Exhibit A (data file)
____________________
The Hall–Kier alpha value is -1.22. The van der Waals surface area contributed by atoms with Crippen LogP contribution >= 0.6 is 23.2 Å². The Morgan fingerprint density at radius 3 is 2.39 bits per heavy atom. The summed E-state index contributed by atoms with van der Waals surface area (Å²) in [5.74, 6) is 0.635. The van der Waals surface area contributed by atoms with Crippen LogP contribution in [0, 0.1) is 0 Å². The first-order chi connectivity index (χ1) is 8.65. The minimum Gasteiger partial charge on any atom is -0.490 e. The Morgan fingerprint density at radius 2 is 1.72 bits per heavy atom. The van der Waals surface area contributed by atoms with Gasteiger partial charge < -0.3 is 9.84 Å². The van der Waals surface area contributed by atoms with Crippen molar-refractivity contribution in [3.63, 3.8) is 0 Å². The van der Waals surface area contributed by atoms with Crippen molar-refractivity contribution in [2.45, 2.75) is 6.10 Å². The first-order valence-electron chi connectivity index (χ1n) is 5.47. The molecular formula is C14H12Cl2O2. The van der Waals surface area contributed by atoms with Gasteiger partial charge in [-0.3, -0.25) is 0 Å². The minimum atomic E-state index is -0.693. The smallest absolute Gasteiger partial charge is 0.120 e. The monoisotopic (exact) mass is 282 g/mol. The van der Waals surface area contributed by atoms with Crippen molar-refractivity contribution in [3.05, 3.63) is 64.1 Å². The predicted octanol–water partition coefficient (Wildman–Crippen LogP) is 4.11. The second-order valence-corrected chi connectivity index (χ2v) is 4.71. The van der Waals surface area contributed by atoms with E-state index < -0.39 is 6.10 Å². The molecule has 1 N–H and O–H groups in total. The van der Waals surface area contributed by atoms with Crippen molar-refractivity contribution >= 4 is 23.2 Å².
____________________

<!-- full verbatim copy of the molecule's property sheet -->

The Hall–Kier alpha value is -1.22. The van der Waals surface area contributed by atoms with Crippen LogP contribution >= 0.6 is 23.2 Å². The Morgan fingerprint density at radius 3 is 2.39 bits per heavy atom. The summed E-state index contributed by atoms with van der Waals surface area (Å²) in [5.74, 6) is 0.635. The van der Waals surface area contributed by atoms with Crippen LogP contribution in [0, 0.1) is 0 Å². The first-order chi connectivity index (χ1) is 8.65. The minimum Gasteiger partial charge on any atom is -0.490 e. The Morgan fingerprint density at radius 2 is 1.72 bits per heavy atom. The van der Waals surface area contributed by atoms with Gasteiger partial charge < -0.3 is 9.84 Å². The van der Waals surface area contributed by atoms with Crippen molar-refractivity contribution in [3.63, 3.8) is 0 Å². The van der Waals surface area contributed by atoms with Crippen molar-refractivity contribution in [2.45, 2.75) is 6.10 Å². The first-order valence-electron chi connectivity index (χ1n) is 5.47. The molecular formula is C14H12Cl2O2. The van der Waals surface area contributed by atoms with Gasteiger partial charge in [-0.3, -0.25) is 0 Å². The minimum atomic E-state index is -0.693. The smallest absolute Gasteiger partial charge is 0.120 e. The monoisotopic (exact) mass is 282 g/mol. The van der Waals surface area contributed by atoms with Crippen molar-refractivity contribution in [3.05, 3.63) is 64.1 Å². The predicted octanol–water partition coefficient (Wildman–Crippen LogP) is 4.11. The second-order valence-corrected chi connectivity index (χ2v) is 4.71. The van der Waals surface area contributed by atoms with E-state index < -0.39 is 6.10 Å². The molecule has 1 N–H and O–H groups in total. The van der Waals surface area contributed by atoms with Crippen molar-refractivity contribution >= 4 is 23.2 Å².